Honors Students Present Their Research
Support for student research is one of the central features of Westminster College's Honors program. That support comes in the form of faculty mentoring, grants for independent summer research, and monetary support to attend professional conferences to share research with students and faculty from around the country.
The NCHC, which selects papers on a refereed basis, is a meeting that Westminster College Honors students attend almost every year. Participation can range from the very modest--like when four Honors students sat on a panel at the New Orleans meeting--to very substantial, when Westminster was represented by eleven different students giving papers at the 2002 meeting. Students interested in submitting papers for review will also have the assistance of the Honors director, who details the steps necessary to propose a paper or panel.
Other conferences that Honors students have participated in include the National Undergraduate Literature Conference at Weber State University, the National Conference for Undergraduate Research, and the Western Regional Honors Council meeting, among others. Honors Degree graduate Heather Brown is representative of how research is both central to the Honors experience and helpful in opening doors. After studying abroad for a semester in Italy, where she got interested in contemporary Italian women's literature, Heather received an Honors independent summer research grant to support further work on that topic, then developed that paper into a senior thesis, portions of which she delivered at a national undergraduate conference and at a graduate conference on feminist theory at Florida State University, where she was the only undergraduate participant. Heather is now using that record of achievement to help her get into the Ph.D. program of her choice.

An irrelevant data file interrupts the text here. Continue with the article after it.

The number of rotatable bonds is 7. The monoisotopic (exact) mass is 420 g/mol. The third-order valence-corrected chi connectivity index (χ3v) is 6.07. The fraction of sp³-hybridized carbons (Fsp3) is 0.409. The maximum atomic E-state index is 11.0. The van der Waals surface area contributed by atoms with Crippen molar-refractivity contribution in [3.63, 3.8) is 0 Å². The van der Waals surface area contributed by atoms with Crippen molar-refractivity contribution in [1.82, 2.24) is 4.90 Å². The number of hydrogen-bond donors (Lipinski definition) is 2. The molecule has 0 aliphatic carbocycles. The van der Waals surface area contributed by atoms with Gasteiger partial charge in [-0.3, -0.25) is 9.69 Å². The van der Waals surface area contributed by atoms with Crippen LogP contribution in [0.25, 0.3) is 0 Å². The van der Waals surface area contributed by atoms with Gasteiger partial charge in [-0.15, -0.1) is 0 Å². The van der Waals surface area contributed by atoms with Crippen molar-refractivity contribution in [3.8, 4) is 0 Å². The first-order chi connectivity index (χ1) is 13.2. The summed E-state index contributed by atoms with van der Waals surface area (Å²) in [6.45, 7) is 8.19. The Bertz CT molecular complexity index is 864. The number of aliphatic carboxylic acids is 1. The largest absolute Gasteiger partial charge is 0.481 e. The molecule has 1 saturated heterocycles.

Perhaps it is best, as we usually do, to let Honors students speak for themselves. Here are the words of Westminster College Honors student and neuropsychology major Meghan Hamilton describing the opportunities that were opened up to her by an Honors summer research grant:
"Following the summer of my grant, a science professor at another institution heard about my experience and invited me to work in a neurobiology lab. I then applied for a competitive summer fellowship, and due to my research experience, I received a very well funded summer fellowship to work with an emergency care physician researching traumatic brain injury. I was also responsible for setting up an entire new laboratory for cognitive and motor testing for the Anticonvulsant Drug Development Program. I had to present my research to a large group of professors and professionals, and I was praised for my 'poise, stage presence, and ability to effectively communicate' to this intimidating crowd.